Please go here now: https://imarketsmart.com/how-marketing-automation-helps-nonprofits-raise-more-gifts-at-lower-cost/

 

 

Related Posts:

>> How marketing automation helps nonprofits raise more major gifts, planned gifts and mid-level gifts at lower cost

>> Can your nonprofit organization afford to invest in marketing automation?

>> Do you really need MORE gift officers to raise more money?

>> 3 types of marketing automation fundraising operations need to understand (including one you really need to deploy right away) 

>>Top 10 ways marketing automation helps nonprofits raise more money for less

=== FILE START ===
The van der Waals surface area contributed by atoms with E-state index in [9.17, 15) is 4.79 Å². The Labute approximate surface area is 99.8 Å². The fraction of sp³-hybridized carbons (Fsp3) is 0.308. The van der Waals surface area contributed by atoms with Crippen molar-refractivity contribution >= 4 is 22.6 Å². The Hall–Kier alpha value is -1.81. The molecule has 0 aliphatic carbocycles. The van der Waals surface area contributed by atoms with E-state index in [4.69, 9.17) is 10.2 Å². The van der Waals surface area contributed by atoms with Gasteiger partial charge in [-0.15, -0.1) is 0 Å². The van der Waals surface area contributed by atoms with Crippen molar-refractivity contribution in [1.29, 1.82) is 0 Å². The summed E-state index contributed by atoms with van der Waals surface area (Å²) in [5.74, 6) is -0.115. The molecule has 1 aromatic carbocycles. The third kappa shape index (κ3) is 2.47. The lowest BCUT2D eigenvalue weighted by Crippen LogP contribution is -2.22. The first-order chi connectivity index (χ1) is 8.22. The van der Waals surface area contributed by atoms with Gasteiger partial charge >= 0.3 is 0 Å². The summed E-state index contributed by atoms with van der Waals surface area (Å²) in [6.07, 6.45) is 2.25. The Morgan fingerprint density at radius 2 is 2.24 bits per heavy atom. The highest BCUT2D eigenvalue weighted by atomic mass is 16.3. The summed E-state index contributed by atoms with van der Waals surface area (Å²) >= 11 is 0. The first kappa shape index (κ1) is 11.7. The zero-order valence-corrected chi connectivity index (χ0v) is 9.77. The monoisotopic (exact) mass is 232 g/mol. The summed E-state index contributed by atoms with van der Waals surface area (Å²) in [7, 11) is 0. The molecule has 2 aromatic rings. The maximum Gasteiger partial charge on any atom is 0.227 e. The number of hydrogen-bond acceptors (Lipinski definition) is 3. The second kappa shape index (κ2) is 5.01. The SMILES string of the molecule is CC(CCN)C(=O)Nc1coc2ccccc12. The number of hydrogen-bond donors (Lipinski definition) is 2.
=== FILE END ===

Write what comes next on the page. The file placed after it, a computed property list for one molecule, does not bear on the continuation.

>>How to put marketing automation to work for your nonprofit’s fundraising
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2 responses to “The case for marketing automation: Why nonprofit fundraising operations should automate tasks to optimize staff performance”

  1. Great article Greg. You make an important point. I’m talking a lot about a digital-first strategy this year. That doesn’t mean you give up on personal touches. But today’s novel economy requires more. Alas. Things ARE getting harder, so it’s smart to automate where you can. Looking forward to your next articles to see all the ways fundraising automation can help folks!.

    • Greg Warner says:

      Thank you Claire. Much more to come…. I think you’ll like the follow-ups I’ve written. It’s time for major gifts fundraisers to multiply themselves by leveraging technology to reduce costs per dollar raised.